According to the latest survey results from the US Department of Health and Human Services’ Substance Abuse and Mental Health Services Administration, a staggering 61.2 million people aged twelve or older in the US used illicit drugs in 2021.
That is more than a fifth of the population.
Why do so many people continue to take illegal drugs and become dependent on them?
There are multiple different factors that can affect how likely it is that someone will develop a substance abuse disorder. Let us take a look at six of the key ones.
1. A Family History of Addiction
People who grow up in households in which family members are dependent on drugs are more likely to become addicted themselves. That is due to both genetic and environmental factors.
2. A Lack of Family Involvement
It is not only families with a history of addiction that is a factor in the likelihood of someone developing an addiction problem. Growing up in challenging family situations that cause a lack of bond with parents and siblings can also increase the likelihood of drug addiction.
3. Peer Pressure
Peer pressure is often a leading factor that causes people to begin experimenting with drugs
That is especially true for teenagers and young adults, as the pressure to fit in is much greater than it is in social circles as an adult. Once young people begin using drugs, they are likely to become dependent on them.
In some areas, drugs are commonly available, such as in deprived neighborhoods. When drugs are more commonly available, it is more likely that people in the area will start using them.
Again, when people begin taking drugs, they are more likely to develop an addiction.
5. A Mental Health Disorder
Many people who have mental health disorders take drugs, often in the belief that they are self-medicating to help ease their physical and psychological symptoms. People with conditions like depression, anxiety, ADHD, and PTSD are particularly more likely to develop a substance abuse problem.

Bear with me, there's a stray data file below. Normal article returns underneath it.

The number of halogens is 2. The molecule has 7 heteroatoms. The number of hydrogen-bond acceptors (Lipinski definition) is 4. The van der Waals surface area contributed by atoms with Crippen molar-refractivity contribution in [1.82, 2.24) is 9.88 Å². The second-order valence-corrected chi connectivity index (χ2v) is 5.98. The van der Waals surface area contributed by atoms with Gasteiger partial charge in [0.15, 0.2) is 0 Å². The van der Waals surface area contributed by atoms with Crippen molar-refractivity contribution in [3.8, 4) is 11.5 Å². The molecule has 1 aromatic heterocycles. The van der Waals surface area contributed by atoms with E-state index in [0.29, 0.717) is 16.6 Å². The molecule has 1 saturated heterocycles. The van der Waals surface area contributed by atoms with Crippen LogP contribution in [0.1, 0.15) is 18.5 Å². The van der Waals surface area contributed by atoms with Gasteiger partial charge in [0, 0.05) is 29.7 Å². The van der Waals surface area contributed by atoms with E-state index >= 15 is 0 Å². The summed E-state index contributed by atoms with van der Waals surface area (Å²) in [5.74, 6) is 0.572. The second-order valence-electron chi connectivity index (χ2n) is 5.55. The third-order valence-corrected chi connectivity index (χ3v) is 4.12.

While many people with mental health disorders take drugs to cope with painful feelings like anxiety and loneliness, the drugs can actually make those problems worse.
6. Taking Drugs That Are Highly Addictive
While some people are able to take drugs recreationally just every now and then, most people who try drugs end up taking them regularly. In turn, they develop substance abuse problems. But the type of drug that someone takes is also a factor in how likely he or she is to become addicted. Some drugs are more addictive than others.
For instance, marijuana is nowhere near as addictive as heroin. Cocaine and opioid painkillers are also known for being highly addictive. Furthermore, if someone smokes or injects drugs rather than consuming them orally, they increase the potential for addiction.
Treatment Options for Substance Abuse
The good news is, there are effective treatments available for drug addiction. If you have developed a substance use disorder or if you have a loved one who has become addicted to drugs, withdrawal therapy could be the best treatment option. It involves detoxing gradually while also getting other treatments like talk therapy and counseling sessions. Sometimes, detoxing can involve temporarily substituting drugs with other substances.
Before beginning any form of treatment, it’s very important to have a substance abuse evaluation carried out by an addiction professional. Detox or other types of substance abuse therapy may be the best course of action, which is determined by the results of this evaluation. As there is no one-size-fits-all approach to detox, it must always be customized to each person’s unique requirements and circumstances. It is crucial that anyone seeking therapy does so with the assistance of a qualified professional in order to ensure safety and success, regardless of the sort of cleansing procedure they choose.
Spending time at a trusted addiction treatment center that utilizes evidence-based substance abuse treatment, such as Allendale Treatment, is often the best way to detox and get the support and resources required for overcoming addiction. Other treatment options include behavior therapy, self-help groups, and medicine. If you have developed a dependency on drugs, visit your doctor to find out which treatment options are available and which would be best for you.
There are various reasons why someone can become addicted to drugs, such as having a family history of addiction, having a lack of family involvement, peer pressure, easy availability, having a mental health disorder, and taking drugs that are highly addictive.
If you have developed a substance abuse problem, make sure you take back control. The first step is to talk to a professional about your problem.